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Take steps to mitigate excess mud where it already exists, and plan for muddy conditions in the future.

Elizabeth Hodges, Staff Writer

February 20, 2024

3 Min Read
cattle in feedyard
MANAGING MUD: Cattle in feedyards can decrease their performance under muddy conditions. Acting quickly and preventing the effects of above-average precipitation and mud are vital. Curt Arens

With unseasonably warm temperatures after substantial snowfall, the weather has created the perfect storm for muddy conditions. The feedlot sector has been hard at work trying to provide adequate response and maintain performance for cattle in the Midwest.

“Winter weather is a large drain on body heat,” says Galen Erickson, Nebraska Extension feedlot specialist. “[Cattle] can experience three to six times more heat loss than a dry animal.”

Erickson says that looking out at the yard and seeing cattle lying down, that’s a good sign. When mud reaches up to 7 inches deep, animal health might be a bigger concern than performance.

Performance of feedlot cattle in these conditions can also take a hit, depending on the depth of mud.

Erickson reports findings from the 2011 Nebraska Beef Report from Terry Mader, emeritus professor of ruminant nutrition.

“With mud of 2 to 7 inches, there is an estimate of a decrease in gain up to a pound a day with more mud,” the report said.

But that’s not all. With more mud, there is a negative impact on dressing percentage when cattle are shipped to the packer.

Actionable steps

While these conditions are less than ideal, there are ways you can combat the mud now. Alfredo DiConstanzo, Nebraska Extension beef systems educator, gives four practical ways that you can mitigate risk once mud has taken over the feedlot:

1. Bed cattle. While getting cattle to high and dry areas may not be possible based on the feedyard design, bedding can be a useful tool. “If we were to prorate it, perhaps 4 pounds of bedding per head per day would be sufficient,” DiConstanzo says. “In some cases, we have used as much as 8 pounds per head per day.”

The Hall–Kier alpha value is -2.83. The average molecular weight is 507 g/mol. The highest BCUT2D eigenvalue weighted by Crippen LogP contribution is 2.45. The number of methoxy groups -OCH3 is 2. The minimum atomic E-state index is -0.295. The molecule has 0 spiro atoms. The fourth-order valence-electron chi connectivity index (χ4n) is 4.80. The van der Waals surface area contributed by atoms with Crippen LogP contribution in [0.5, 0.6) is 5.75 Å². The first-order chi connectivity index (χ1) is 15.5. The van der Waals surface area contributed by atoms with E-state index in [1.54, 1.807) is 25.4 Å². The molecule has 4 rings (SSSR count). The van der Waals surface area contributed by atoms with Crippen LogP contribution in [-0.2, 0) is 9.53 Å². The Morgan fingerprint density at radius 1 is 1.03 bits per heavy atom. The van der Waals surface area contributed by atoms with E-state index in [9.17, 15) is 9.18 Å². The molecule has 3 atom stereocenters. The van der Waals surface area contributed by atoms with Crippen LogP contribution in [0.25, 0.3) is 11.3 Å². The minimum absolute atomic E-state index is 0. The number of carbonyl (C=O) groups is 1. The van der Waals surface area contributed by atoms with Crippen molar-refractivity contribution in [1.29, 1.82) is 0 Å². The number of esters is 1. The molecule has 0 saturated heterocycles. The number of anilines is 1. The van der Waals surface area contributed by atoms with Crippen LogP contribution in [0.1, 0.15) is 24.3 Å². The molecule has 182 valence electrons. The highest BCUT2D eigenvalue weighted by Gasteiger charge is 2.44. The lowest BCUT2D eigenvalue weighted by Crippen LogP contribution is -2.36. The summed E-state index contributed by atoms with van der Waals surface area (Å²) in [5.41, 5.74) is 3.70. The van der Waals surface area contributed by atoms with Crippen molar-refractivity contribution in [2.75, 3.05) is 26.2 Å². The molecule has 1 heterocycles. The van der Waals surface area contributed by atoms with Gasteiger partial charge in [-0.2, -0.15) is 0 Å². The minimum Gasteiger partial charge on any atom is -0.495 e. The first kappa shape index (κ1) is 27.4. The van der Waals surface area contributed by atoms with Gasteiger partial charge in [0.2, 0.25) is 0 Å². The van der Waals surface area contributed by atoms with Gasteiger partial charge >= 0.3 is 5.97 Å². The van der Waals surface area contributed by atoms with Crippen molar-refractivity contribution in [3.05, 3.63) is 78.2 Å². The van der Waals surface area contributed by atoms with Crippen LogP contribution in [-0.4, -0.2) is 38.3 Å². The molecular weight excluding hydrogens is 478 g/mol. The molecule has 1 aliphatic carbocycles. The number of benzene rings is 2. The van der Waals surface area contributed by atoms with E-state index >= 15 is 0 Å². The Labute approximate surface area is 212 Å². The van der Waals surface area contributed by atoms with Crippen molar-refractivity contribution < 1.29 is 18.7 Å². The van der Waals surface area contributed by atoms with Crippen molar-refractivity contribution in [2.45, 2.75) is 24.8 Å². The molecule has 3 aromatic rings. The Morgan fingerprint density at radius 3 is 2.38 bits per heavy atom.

2. Reestablish pen drainage. DiConstanzo recommends that feedlot operators break down soil dams in swales and fence lines. This will allow ponded water to be drained from the pens.

3. Relocate animals. By relocating animals, the stocking rate pressure will be relieved. In cases where certain pens are in worse condition than others, depopulate pens posing the greatest risk.

4. Add aggregate. An aggregate that is preferred for limiting mud accumulation is crushed limestone. This is used to restore critical access. It is important to choose a larger size for the base material.

Preparing for the future

To prevent future mud disasters in the feedlot, it is important to know how to mitigate risk. Erickson gives some options that are being researched right now to prevent unsafe conditions for both cattle and handlers in the feedyard.

An option that could be used is creating mounds with other support options. This allows the cattle to stay high and dry when unusual precipitation happens.

However, Erickson recommends that clean pens be maintained going into these winter weather conditions. The manure can act as an excellent sponge and soak up some of the extra moisture that accumulates. Having bedded areas will give the cattle a good place to lie down, where they are not using more of their energy on maintenance.

For more information on how to manage a muddy feedyard, visit beef.unl.edu.

About the Author(s)

Elizabeth Hodges

Staff Writer, Farm Progress

Growing up on a third-generation purebred Berkshire hog operation, Elizabeth Hodges of Julian, Neb., credits her farm background as showing her what it takes to be involved in the ag industry. She began her journalism career while in high school, reporting on producer progress for the Midwest Messenger newspaper.

While a student at the University of Nebraska-Lincoln, she became a Husker Harvest Days intern at Nebraska Farmer in 2022. The next year, she was hired full time as a staff writer for Farm Progress. She plans to graduate in 2024 with a double major in ag and environmental sciences communications, as well as animal science.

Being on the 2022 Meat Judging team at UNL led her to be on the 2023 Livestock Judging team, where she saw all aspects of the livestock industry. She is also in Block and Bridle and has held different leadership positions within the club.

Hodges’ father, Michael, raises hogs, and her mother, Christy, is an ag education teacher and FFA advisor at Johnson County Central. Hodges is the oldest sibling of four.

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